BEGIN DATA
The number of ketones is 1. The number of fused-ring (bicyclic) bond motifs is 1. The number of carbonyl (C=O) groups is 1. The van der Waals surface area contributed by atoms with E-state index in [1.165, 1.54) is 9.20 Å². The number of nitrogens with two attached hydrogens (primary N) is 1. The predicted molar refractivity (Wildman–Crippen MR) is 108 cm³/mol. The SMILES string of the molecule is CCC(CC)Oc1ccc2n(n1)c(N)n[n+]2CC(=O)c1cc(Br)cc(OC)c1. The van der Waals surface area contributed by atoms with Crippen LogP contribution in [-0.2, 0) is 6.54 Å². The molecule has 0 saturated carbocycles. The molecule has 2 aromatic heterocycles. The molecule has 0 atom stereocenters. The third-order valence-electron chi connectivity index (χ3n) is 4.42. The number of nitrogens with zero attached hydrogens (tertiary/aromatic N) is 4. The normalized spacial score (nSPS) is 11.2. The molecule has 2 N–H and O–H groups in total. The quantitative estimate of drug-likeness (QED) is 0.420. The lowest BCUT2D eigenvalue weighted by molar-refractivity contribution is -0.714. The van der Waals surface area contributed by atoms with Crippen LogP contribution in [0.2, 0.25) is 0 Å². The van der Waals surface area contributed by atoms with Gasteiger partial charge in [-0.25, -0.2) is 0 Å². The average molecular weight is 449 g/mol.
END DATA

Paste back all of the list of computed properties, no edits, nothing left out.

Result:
The number of ketones is 1. The number of fused-ring (bicyclic) bond motifs is 1. The number of carbonyl (C=O) groups is 1. The van der Waals surface area contributed by atoms with E-state index in [1.165, 1.54) is 9.20 Å². The number of nitrogens with two attached hydrogens (primary N) is 1. The predicted molar refractivity (Wildman–Crippen MR) is 108 cm³/mol. The SMILES string of the molecule is CCC(CC)Oc1ccc2n(n1)c(N)n[n+]2CC(=O)c1cc(Br)cc(OC)c1. The van der Waals surface area contributed by atoms with Crippen LogP contribution in [-0.2, 0) is 6.54 Å². The molecule has 0 saturated carbocycles. The molecule has 2 aromatic heterocycles. The molecule has 0 atom stereocenters. The third-order valence-electron chi connectivity index (χ3n) is 4.42. The number of nitrogens with zero attached hydrogens (tertiary/aromatic N) is 4. The normalized spacial score (nSPS) is 11.2. The molecule has 2 N–H and O–H groups in total. The quantitative estimate of drug-likeness (QED) is 0.420. The lowest BCUT2D eigenvalue weighted by molar-refractivity contribution is -0.714. The van der Waals surface area contributed by atoms with Crippen LogP contribution in [0.2, 0.25) is 0 Å². The van der Waals surface area contributed by atoms with Gasteiger partial charge in [-0.25, -0.2) is 0 Å². The average molecular weight is 449 g/mol.